The Holy Communion is the third of the Sacraments of Initiation. Even though we are required to receive Communion at least once per year (which is our Easter Duty), and the Church urges us to receive Communion frequently (even daily, if possible), it is called a sacrament of initiation because, like Baptism and Confirmation, it brings us into the fullness of our life in Christ.
Normally, only Catholics in a state of grace can receive the Sacrament of Holy Communion. Under certain circumstances, however, other Christians whose understanding of the Eucharist (and the Catholic sacraments generally) is the same as that of the Catholic Church can receive Communion, even though they are not in full communion with the Catholic Church.
The U.S. Conference of Catholic Bishops in their Guidelines for the Reception of Communion, notes that: “Eucharistic sharing in exceptional circumstances by other Christians requires permission according to the directives of the diocesan bishop and the provisions of canon law.”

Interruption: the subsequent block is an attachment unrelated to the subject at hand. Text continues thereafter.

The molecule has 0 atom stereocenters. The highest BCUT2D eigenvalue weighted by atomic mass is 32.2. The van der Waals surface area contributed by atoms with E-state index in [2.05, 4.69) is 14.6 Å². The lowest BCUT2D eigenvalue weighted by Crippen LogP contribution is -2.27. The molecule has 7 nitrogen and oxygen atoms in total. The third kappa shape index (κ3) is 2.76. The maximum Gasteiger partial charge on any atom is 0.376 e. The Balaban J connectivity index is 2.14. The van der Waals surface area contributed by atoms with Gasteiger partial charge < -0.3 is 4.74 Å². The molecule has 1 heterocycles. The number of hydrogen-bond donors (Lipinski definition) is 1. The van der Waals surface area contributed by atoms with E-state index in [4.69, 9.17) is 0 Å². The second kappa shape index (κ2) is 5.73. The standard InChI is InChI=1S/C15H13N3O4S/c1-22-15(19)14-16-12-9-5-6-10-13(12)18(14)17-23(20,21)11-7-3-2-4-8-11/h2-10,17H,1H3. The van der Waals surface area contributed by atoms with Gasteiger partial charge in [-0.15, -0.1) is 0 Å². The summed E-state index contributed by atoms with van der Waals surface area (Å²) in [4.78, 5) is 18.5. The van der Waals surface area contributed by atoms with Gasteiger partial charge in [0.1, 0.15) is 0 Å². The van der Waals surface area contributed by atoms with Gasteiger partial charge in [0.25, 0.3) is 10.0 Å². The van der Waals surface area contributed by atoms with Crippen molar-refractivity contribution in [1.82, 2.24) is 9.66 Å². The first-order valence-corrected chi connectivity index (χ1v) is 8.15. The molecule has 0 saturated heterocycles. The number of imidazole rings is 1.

In those circumstances, members of the Orthodox Churches, the Assyrian Church of the East, and the Polish National Catholic Church are urged to respect the discipline of their own Churches. According to Roman Catholic discipline, the Code of Canon Law does not object to the reception of Communion by Christians of these Churches.
Under no circumstances are non-Christians allowed to receive Communion, but Christians beyond those mentioned above (e.g., Protestants) can, under canon law Canon 844, Section 4, receive Communion in very rare circumstances:
If the danger of death is present or other grave necessity, in the judgment of the diocesan bishop or the conference of bishops, Catholic ministers may administer these sacraments to other Christians who do not have full Communion with the Catholic Church, who cannot approach a minister of their own community and on their own ask for it, provided they manifest Catholic faith in these sacraments and are properly disposed.